What were the exact opening words of the service?

"Good morning. Can I encourage you to take your seats?" After this Rob continued to talk for awhile whilst working out sound issues, but it felt like no one was listening and everyone was continuing to chat. The atmosphere quietened when Rob got a child in the row in front of us to repeat a memory verse (correctly) from Hebrews.

What books did the congregation use during the service?

None. Words were on the screen for the songs. The Bible (New International Version, I think) was read out from during the service, but Bibles were not issued to the congregation.

What musical instruments were played?

Keyboard, rhythm and lead guitars, bass, drums, and (occasionally) a flute. A full band with two backing singers. The worship leader, Alistair, was also playing the rhythm guitar.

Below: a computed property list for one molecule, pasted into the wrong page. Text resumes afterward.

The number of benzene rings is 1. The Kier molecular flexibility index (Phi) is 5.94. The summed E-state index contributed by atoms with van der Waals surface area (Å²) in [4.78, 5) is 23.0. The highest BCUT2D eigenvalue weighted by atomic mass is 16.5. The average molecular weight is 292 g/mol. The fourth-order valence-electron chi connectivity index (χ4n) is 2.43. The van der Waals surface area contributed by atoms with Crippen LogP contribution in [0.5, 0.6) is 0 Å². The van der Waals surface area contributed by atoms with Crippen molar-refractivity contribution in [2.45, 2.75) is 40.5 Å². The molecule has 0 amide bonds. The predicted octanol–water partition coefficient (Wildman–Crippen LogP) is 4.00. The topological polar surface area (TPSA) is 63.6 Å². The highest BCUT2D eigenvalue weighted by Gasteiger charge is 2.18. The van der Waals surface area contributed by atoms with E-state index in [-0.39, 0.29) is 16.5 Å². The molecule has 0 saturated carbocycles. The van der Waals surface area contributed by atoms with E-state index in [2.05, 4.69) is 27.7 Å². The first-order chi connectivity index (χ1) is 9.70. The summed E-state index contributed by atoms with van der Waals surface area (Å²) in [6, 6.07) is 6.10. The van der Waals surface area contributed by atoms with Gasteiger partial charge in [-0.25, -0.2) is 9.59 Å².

Did anything distract you?

All the chatter and children's noise at the beginning of the service in addition to the problems with the microphones/sound. Whispered but audible prayer at the back during the sermon. The band fiddling with their musical instruments whilst someone was talking. The bouncy hair of the excited preacher Irene. The two boys in front of us hitting each other during the sung worship.

Was the worship stiff-upper-lip, happy clappy, or what?